Jastina Hembrom (35), standing in the middle of the debris on her homestead, cried and narrated what happened on 30 March: “We were in the field, harvesting wheat, when we heard that our houses were being demolished. We ran to the village. I saw my house being dismantled by around 35 people. I begged them not to destroy my house. I did not understand what to do. I begged them to give me a few days. But they did not pay any attention.”
“They did not even give us time we begged to move our paddy, rice and other household materials. Later on I found my four sacks of paddy, two sacks of wheat, two kuthis (home-made mud pot to store cereal) of rice scattered and mixed with mud,” said Jastina. She soon became busy with her brother-in-law’s 10-year old daughter Sriti, who got injured from a stone thrown at her. She remained in comma for three hours in a hospital.
Sicilia Hasda (35), another woman who witnessed her house destroyed gave further description of the appalling story. “I was working in the field when the news of demolition came. I ran to the village. I became so shocked to see some twenty people demolishing my house of mud walls with tin roof.
“I was storing 14 maunds (one maund is equivalent to 40 kgs) of wheat, four maunds of mustard, and cash of Tk.5,000 of adivasi women’s organization, GOLAP, of which I am the cashier. I also had 20 maunds of paddy of my own. I begged them to allow me to enter my house. But they did not listen. I helplessly watched my house leveled to the ground. These foodstuffs and cash were all gone with my houses. The carnage went up to five in the evening.”
What also astounded the Mahles and their neighbors was that they did not receive prior notice from the court before the decree of 2013 was executed.
The O.C. and the court representatives (Advocate Commission, surveyor, and Nazir) reportedly ignored the appeals of the Mahle people. “We have merely assisted in executing a decree from the court of law,” said S.M. Bazlur Rashid, O.C. Tanor Thana. However, there is allegation that Bangalees along with the Mahle who appealed to the police to spare the houses were threatened with arrest.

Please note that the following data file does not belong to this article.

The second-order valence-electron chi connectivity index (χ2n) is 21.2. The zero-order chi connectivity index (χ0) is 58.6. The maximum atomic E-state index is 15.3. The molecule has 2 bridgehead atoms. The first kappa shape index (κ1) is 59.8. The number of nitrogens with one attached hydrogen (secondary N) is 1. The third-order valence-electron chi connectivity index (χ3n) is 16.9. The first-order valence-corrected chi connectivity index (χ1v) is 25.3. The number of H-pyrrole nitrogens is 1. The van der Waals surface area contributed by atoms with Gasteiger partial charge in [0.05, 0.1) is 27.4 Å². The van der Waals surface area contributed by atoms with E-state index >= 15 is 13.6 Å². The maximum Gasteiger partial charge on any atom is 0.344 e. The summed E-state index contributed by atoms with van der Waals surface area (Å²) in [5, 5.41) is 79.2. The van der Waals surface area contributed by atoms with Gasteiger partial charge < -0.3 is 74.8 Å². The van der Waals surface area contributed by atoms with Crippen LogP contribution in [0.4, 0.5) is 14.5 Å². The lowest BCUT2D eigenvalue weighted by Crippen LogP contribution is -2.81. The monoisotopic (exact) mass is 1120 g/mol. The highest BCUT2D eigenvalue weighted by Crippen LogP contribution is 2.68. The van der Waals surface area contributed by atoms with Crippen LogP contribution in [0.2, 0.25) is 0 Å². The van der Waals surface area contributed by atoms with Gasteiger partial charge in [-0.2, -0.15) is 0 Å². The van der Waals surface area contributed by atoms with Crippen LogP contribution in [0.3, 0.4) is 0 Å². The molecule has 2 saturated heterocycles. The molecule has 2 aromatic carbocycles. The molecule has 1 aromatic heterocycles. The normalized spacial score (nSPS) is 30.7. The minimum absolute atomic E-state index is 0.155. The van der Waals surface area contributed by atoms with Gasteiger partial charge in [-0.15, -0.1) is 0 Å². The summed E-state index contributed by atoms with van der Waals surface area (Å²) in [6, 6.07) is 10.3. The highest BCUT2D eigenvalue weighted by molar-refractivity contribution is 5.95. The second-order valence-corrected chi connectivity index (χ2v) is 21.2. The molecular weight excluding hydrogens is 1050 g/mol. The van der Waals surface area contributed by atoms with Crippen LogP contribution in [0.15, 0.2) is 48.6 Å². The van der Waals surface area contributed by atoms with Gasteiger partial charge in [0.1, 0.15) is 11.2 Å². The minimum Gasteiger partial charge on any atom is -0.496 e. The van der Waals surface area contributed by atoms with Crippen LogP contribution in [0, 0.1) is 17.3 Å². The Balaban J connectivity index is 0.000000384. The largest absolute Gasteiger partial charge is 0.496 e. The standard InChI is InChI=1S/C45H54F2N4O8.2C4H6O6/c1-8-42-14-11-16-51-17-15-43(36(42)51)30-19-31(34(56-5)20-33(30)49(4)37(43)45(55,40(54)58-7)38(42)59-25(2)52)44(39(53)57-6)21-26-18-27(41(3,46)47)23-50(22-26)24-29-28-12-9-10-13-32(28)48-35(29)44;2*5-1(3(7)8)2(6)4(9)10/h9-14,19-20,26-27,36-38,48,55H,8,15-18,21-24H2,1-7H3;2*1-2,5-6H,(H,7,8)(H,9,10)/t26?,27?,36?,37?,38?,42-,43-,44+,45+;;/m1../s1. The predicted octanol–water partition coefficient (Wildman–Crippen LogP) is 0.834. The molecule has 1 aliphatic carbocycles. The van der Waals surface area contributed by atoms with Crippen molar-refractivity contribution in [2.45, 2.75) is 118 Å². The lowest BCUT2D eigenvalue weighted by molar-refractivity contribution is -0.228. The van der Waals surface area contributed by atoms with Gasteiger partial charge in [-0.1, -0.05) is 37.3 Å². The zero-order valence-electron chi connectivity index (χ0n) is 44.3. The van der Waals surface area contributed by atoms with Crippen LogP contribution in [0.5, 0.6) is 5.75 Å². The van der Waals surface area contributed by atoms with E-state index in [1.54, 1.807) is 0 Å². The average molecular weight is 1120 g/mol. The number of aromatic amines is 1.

Quite a few social organizations organized human chains and road blockade on 31 March 2014 to protest against the eviction attempt. However, it was only on 21 April that Deputy Commissioner of Rajshahi, Mesbahuddin Chowdhury visited Pachondor, handed over three checks [Taka 3000 each) to three families and committed to give financial support of Tk.3,000 and 30 kgs of rice to each of the nine Mahle and Karmakar families.
The DC confirmed that the 32 decimals of land that the victims of Pachandor had their houses on is vested property. “It is government property and we will appeal to the court against the decree,” the DC reportedly said during his visit to Pachandor.
What Awaits the Victims of Pachandor
About a month has passed since the houses of the Mahle and Karmakar families were destroyed. The families, under severe conditions, still continue to live guarding the debris of their houses and the land. They were terrified at the “atrocious” approaches of people who demolished their houses; but the tiny Mahle community remains bold and believe that they will get justice.
“We appreciate that the DC of Rajshahi has visited Pachandor and has committed some cash and food grain. These bring little relief. We demand that the seven Mahle families be rehabilitated on the land they have been living on for such long time,” says Rabindranath Soren of Jatyio Adivasi Parishad. “We also demand that the DC’s office quickly files the appeals against the decree and eventually gives permanent settlement of the land to the Mahle families because there is no trace of the original owner of the land.”
Joseph Mangra Murmu, one of the Mahle family heads says, “We are accepting the relief. But our main demand is that our houses are reconstructed and the land we live on are permanently settled to us.”
Writer is a researcher and director of Society for Environment and Human Development (SEHD).